Water Solutions on Navajo Nation: A UArizona Partnership with Sixth World Solutions

June 16, 2021
Indige-FEWSS trainees posing for photo alongside water solution equipment

Thirty percent of Navajo homes lack indoor plumbing and access to central infrastructure for water and power. Those residents must haul water, sometimes from distant locations, from unregulated sources. The unit cost of obtaining water in these situations, including time spent, is many times that of municipal water in nearby cities.

In January 2021, the Arizona Institutes for Resilience (AIR) offered short-term grants to advance interdisciplinary research at the University of Arizona “to develop practical, applied solutions that further resilience in our natural and human communities.” To promote sustainable solutions for marginalized communities in Arizona, the Indigenous Food, Energy & Water Security and Sovereignty (Indige-FEWSS) program partnered with Sixth-World Solutions (SWS), a Navajo-owned, for-profit company that was already engaged in the installation of water collection systems in remote areas of the Navajo Nation, to further develop and deliver water access solutions. SWS is a full partner in the AIR project, which was funded at $100,000 for a sixth-month period through August 2021.

Diagram depicting the process of water filtration the equipment performs

Figure 1. Raw water (feed) is passed through two prefilters (blue canisters) ahead of NF treatment. Permeate from NF treatment is irradiated with UV light ahead of potable water use. Designs for treatment of waters with no problems related to soluble contaminants will be prefiltered ahead of UV disinfection. Solar components are not shown. Arrows refer to system sampling points.

To date, Indige-FEWSS grant recipients have organized the AIR effort with SWS, trained six SWS technicians in the art and science of solar-nanofiltration (SNF) system design and construction, participated in the construction of four household-scale systems, and organized a future program centered on community participation to increase the chances of resident acceptance of such systems. SWS will participate in the second of two week-long training sessions at the University of Arizona during the period of June 10 to 13 to be fully capable of replicating designs as well as operating and maintaining built systems that are going into the field.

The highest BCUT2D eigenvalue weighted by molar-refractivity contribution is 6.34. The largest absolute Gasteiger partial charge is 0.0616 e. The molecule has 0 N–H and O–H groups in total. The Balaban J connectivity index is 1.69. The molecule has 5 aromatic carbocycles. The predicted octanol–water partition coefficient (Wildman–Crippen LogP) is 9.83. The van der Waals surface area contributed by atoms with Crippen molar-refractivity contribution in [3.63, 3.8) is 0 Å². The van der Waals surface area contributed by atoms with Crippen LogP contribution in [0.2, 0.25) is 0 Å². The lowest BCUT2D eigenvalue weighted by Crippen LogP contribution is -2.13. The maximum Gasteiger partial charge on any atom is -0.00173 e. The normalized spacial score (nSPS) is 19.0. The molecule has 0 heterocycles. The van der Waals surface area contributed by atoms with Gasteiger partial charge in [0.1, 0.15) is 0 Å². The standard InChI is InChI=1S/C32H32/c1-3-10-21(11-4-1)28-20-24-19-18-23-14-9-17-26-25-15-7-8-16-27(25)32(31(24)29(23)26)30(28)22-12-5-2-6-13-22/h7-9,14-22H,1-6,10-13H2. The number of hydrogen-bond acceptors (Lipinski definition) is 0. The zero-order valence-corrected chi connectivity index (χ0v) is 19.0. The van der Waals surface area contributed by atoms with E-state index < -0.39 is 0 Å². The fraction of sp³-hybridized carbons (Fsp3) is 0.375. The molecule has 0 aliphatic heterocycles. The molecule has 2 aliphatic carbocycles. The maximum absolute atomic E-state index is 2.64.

The SNF system is capable of efficient removal of dissolved solids—up to 95 percent removal of magnesium sulfate—and greater than 6-log inactivation of MS-2 virus in a single pass through the pre-membrane filters, nanofiltration (NF) canister and ultraviolet (UV) disinfection unit, as shown in Figure 1. The system is fit to remove dissolved toxicants including uranium and arsenic species and to inactivate microorganisms (bacteria and virus), including those that might regrow in membrane-treated, stored water. The systems built to date can produce at least one kWh of excess energy each day, beyond the demands of SNF, because of overdesign of the solar panels and battery storage components. For demonstration, the units placed in the field provide about six hours of indoor lighting per day with the excess energy via three, seven-Watt LED lamps.

Planned work for the final months of the AIR grant will include system installation in four off-grid Navajo homes, instruction in system operation and maintenance, and community engagement efforts to promote proliferation of home-scale units throughout the communities served. The partnership between the Indige-FEWSS grant recipients and SWS is developing concrete solutions for water challenges on Navajo Nation.